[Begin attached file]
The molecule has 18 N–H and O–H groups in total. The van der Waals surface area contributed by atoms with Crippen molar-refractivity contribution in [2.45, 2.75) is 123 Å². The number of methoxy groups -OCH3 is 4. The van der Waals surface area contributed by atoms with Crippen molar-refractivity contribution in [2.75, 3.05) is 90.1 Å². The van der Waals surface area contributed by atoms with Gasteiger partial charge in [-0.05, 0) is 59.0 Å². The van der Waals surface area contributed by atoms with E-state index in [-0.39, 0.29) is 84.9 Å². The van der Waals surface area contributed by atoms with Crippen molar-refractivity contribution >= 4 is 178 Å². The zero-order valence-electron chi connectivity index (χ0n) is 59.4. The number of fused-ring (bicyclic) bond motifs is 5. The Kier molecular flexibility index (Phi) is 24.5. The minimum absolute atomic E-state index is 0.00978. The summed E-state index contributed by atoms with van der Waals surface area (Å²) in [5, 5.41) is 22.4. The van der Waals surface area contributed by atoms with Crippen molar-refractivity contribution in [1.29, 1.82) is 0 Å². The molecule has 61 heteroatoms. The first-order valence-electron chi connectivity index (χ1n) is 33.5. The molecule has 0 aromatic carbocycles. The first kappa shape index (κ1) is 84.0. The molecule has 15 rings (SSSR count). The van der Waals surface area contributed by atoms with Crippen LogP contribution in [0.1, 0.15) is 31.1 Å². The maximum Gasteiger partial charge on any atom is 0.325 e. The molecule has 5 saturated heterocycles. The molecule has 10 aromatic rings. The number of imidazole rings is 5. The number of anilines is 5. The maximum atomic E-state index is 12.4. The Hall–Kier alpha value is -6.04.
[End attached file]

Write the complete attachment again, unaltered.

The molecule has 18 N–H and O–H groups in total. The van der Waals surface area contributed by atoms with Crippen molar-refractivity contribution in [2.45, 2.75) is 123 Å². The number of methoxy groups -OCH3 is 4. The van der Waals surface area contributed by atoms with Crippen molar-refractivity contribution in [2.75, 3.05) is 90.1 Å². The van der Waals surface area contributed by atoms with Gasteiger partial charge in [-0.05, 0) is 59.0 Å². The van der Waals surface area contributed by atoms with E-state index in [-0.39, 0.29) is 84.9 Å². The van der Waals surface area contributed by atoms with Crippen molar-refractivity contribution >= 4 is 178 Å². The zero-order valence-electron chi connectivity index (χ0n) is 59.4. The number of fused-ring (bicyclic) bond motifs is 5. The Kier molecular flexibility index (Phi) is 24.5. The minimum absolute atomic E-state index is 0.00978. The summed E-state index contributed by atoms with van der Waals surface area (Å²) in [5, 5.41) is 22.4. The van der Waals surface area contributed by atoms with Crippen molar-refractivity contribution in [1.29, 1.82) is 0 Å². The molecule has 61 heteroatoms. The first-order valence-electron chi connectivity index (χ1n) is 33.5. The molecule has 0 aromatic carbocycles. The first kappa shape index (κ1) is 84.0. The molecule has 15 rings (SSSR count). The van der Waals surface area contributed by atoms with Crippen LogP contribution in [0.1, 0.15) is 31.1 Å². The maximum Gasteiger partial charge on any atom is 0.325 e. The molecule has 5 saturated heterocycles. The molecule has 10 aromatic rings. The number of imidazole rings is 5. The number of anilines is 5. The maximum atomic E-state index is 12.4. The Hall–Kier alpha value is -6.04.